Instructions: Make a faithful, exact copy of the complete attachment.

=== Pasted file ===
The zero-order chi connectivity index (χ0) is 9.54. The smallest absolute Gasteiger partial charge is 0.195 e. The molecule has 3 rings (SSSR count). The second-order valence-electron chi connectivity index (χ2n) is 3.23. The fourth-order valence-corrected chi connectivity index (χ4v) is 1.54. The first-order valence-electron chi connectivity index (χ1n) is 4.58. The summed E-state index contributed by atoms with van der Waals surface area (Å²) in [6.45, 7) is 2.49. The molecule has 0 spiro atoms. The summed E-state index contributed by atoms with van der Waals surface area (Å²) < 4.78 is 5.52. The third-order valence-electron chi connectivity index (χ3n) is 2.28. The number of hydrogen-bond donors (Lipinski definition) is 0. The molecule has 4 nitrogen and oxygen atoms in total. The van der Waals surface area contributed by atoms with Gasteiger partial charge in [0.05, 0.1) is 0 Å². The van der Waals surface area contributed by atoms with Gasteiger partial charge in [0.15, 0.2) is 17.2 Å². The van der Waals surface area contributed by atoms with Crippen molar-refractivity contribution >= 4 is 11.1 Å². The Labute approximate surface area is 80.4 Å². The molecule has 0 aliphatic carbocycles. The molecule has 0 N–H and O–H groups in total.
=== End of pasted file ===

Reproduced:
The zero-order chi connectivity index (χ0) is 9.54. The smallest absolute Gasteiger partial charge is 0.195 e. The molecule has 3 rings (SSSR count). The second-order valence-electron chi connectivity index (χ2n) is 3.23. The fourth-order valence-corrected chi connectivity index (χ4v) is 1.54. The first-order valence-electron chi connectivity index (χ1n) is 4.58. The summed E-state index contributed by atoms with van der Waals surface area (Å²) in [6.45, 7) is 2.49. The molecule has 0 spiro atoms. The summed E-state index contributed by atoms with van der Waals surface area (Å²) < 4.78 is 5.52. The third-order valence-electron chi connectivity index (χ3n) is 2.28. The number of hydrogen-bond donors (Lipinski definition) is 0. The molecule has 4 nitrogen and oxygen atoms in total. The van der Waals surface area contributed by atoms with Gasteiger partial charge in [0.05, 0.1) is 0 Å². The van der Waals surface area contributed by atoms with Gasteiger partial charge in [0.15, 0.2) is 17.2 Å². The van der Waals surface area contributed by atoms with Crippen molar-refractivity contribution >= 4 is 11.1 Å². The Labute approximate surface area is 80.4 Å². The molecule has 0 aliphatic carbocycles. The molecule has 0 N–H and O–H groups in total.